Paque, J. M. and Beckett, J. R. and Ishii, H. A. and Aléon-Toppani, A. and Burnett, D. S. and Teslich, N. and Dai, Z. R. and Bradley, J. P. (2009) The formation of boundary clinopyroxenes and associated glass veins in type B1 CAIs. Meteoritics and Planetary Science, 44 (5). pp. 665-687. ISSN 1086-9379 http://resolver.caltech.edu/CaltechAUTHORS:20090817-144815407
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We used focused ion beam thin section preparation and scanning transmission electron microscopy (FIB/STEM) to examine the interfacial region between spinel and host melilite for spinel grains in type B1 inclusions from the Allende and Leoville carbonaceous chondrites. Boundary clinopyroxenes decorating spinel surfaces have compositions similar to those of coarser clinopyroxenes from the same region of the inclusion, suggesting little movement after formation. Host melilite displays no anomalous compositions near the interface and late-stage minerals are not observed, suggesting that boundary pyroxenes did not form by crystallization of residual liquid. Allende spinels display either direct spinel-melilite contact or an intervening boundary clinopyroxene between the two phases. Spinel-melilite interfacial regions in a Leoville B1 are more complex, with boundary clinopyroxene, as observed in Allende, but also variable amounts of glass, secondary calcite, perovskite, and an Mg-, Al-, OH-rich and Ca-, Si-poor crystalline phase that may be a layered double hydrate. One possible scenario of formation for the glass veins is that open system alteration of melilite produced a porous, hydrated aggregate of Mg-carpholite or sudoite + aluminous diopside that was shock melted and quenched to a glass. The hydrated crystalline phase we observed may have been a shocked remnant of the precursor phase assemblage, but is more likely to have formed later by alteration of the glass. In the mantle, boundary clinopyroxenes may have been crystallized from Ti-rich liquids formed by the direct dissolution of perovskite and an associated Sc-Zr-rich phase or as a reaction product between dissolving perovskite and liquid. In the core, any perovskite and associated Ti-enriched liquids that may have originally been present disappeared before the growth of boundary clinopyroxene, and the observed boundary clinopyroxene may have nucleated and grown from the liquid, along with the larger core clinopyroxene.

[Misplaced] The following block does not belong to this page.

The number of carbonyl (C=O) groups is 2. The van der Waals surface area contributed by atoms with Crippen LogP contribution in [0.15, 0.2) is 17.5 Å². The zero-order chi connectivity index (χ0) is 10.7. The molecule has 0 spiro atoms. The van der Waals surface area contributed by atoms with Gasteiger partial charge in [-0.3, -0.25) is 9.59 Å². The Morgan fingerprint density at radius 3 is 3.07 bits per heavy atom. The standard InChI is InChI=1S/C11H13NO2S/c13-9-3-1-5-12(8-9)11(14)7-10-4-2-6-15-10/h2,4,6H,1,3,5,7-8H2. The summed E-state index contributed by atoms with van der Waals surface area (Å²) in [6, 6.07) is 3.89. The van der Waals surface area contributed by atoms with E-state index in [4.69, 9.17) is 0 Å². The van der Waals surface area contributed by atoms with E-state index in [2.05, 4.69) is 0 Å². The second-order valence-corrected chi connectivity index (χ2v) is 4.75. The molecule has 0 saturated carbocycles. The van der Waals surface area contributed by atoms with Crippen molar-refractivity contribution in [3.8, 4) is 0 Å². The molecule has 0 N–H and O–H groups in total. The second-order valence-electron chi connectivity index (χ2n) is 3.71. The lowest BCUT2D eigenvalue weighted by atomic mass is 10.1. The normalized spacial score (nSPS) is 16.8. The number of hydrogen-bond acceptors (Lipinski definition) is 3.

|Additional Information:||© The Meteoritical Society, 2009. (Received 03 June 2008; revision accepted 13 February 2009) Reviews by S. Simon and A. N. Krot were useful and appreciated. We thank Steve Simon and Larry Grossman for the loan of the section of TS-34 and Glenn MacPherson (Smithsonian Institution) for USNM Leoville 3537-2. This work was funded in part by NASA grants NNG04GG14G, NNG05GH797, and NAG5-11640. Portions of this work were also performed under the auspices of the U.S. Department of Energy by Lawrence Livermore National Laboratory in part under Contract W-7405-Eng-48 and in part under Contract DE-AC52-07NA27344.|
|Subject Keywords:||Refractory inclusions; Calcium-aluminum-rich inclusions (CAIs); Alteration; Glass|
|Usage Policy:||No commercial reproduction, distribution, display or performance rights in this work are provided.|
|Deposited By:||George Porter|
|Deposited On:||08 Sep 2009 18:15|
|Last Modified:||26 Dec 2012 11:12|
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